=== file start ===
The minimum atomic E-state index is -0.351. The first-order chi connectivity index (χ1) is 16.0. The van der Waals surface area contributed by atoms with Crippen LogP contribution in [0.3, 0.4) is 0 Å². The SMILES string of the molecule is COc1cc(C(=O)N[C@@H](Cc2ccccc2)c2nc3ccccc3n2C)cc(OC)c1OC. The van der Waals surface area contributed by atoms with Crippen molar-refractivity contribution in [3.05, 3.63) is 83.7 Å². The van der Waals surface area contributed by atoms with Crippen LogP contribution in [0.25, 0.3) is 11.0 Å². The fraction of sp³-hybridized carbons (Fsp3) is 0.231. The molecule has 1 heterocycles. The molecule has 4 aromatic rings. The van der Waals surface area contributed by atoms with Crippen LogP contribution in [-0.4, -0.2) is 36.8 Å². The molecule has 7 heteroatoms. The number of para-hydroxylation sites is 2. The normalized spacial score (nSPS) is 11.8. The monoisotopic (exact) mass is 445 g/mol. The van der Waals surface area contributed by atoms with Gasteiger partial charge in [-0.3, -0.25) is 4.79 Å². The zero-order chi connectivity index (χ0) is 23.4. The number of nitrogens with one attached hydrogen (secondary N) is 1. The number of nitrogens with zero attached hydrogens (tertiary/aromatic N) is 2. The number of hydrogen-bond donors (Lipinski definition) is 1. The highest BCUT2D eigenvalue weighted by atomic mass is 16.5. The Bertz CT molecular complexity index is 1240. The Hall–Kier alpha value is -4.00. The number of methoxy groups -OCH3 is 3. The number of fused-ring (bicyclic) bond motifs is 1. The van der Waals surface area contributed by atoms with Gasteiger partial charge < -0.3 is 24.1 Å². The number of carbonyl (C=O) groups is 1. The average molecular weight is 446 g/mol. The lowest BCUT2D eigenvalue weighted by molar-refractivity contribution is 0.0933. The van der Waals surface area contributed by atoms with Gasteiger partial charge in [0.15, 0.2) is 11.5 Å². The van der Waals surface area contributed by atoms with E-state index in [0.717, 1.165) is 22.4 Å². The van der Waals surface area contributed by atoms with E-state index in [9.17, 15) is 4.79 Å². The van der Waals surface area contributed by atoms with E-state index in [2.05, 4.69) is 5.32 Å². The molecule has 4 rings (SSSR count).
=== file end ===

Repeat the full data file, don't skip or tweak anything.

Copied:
The minimum atomic E-state index is -0.351. The first-order chi connectivity index (χ1) is 16.0. The van der Waals surface area contributed by atoms with Crippen LogP contribution in [0.3, 0.4) is 0 Å². The SMILES string of the molecule is COc1cc(C(=O)N[C@@H](Cc2ccccc2)c2nc3ccccc3n2C)cc(OC)c1OC. The van der Waals surface area contributed by atoms with Crippen molar-refractivity contribution in [3.05, 3.63) is 83.7 Å². The van der Waals surface area contributed by atoms with Crippen LogP contribution in [0.25, 0.3) is 11.0 Å². The fraction of sp³-hybridized carbons (Fsp3) is 0.231. The molecule has 1 heterocycles. The molecule has 4 aromatic rings. The van der Waals surface area contributed by atoms with Crippen LogP contribution in [-0.4, -0.2) is 36.8 Å². The molecule has 7 heteroatoms. The number of para-hydroxylation sites is 2. The normalized spacial score (nSPS) is 11.8. The monoisotopic (exact) mass is 445 g/mol. The van der Waals surface area contributed by atoms with Gasteiger partial charge in [-0.3, -0.25) is 4.79 Å². The zero-order chi connectivity index (χ0) is 23.4. The number of nitrogens with one attached hydrogen (secondary N) is 1. The number of nitrogens with zero attached hydrogens (tertiary/aromatic N) is 2. The number of hydrogen-bond donors (Lipinski definition) is 1. The highest BCUT2D eigenvalue weighted by atomic mass is 16.5. The Bertz CT molecular complexity index is 1240. The Hall–Kier alpha value is -4.00. The number of methoxy groups -OCH3 is 3. The number of fused-ring (bicyclic) bond motifs is 1. The van der Waals surface area contributed by atoms with Gasteiger partial charge < -0.3 is 24.1 Å². The number of carbonyl (C=O) groups is 1. The average molecular weight is 446 g/mol. The lowest BCUT2D eigenvalue weighted by molar-refractivity contribution is 0.0933. The van der Waals surface area contributed by atoms with Gasteiger partial charge in [0.15, 0.2) is 11.5 Å². The van der Waals surface area contributed by atoms with E-state index in [0.717, 1.165) is 22.4 Å². The van der Waals surface area contributed by atoms with E-state index in [9.17, 15) is 4.79 Å². The van der Waals surface area contributed by atoms with E-state index in [2.05, 4.69) is 5.32 Å². The molecule has 4 rings (SSSR count).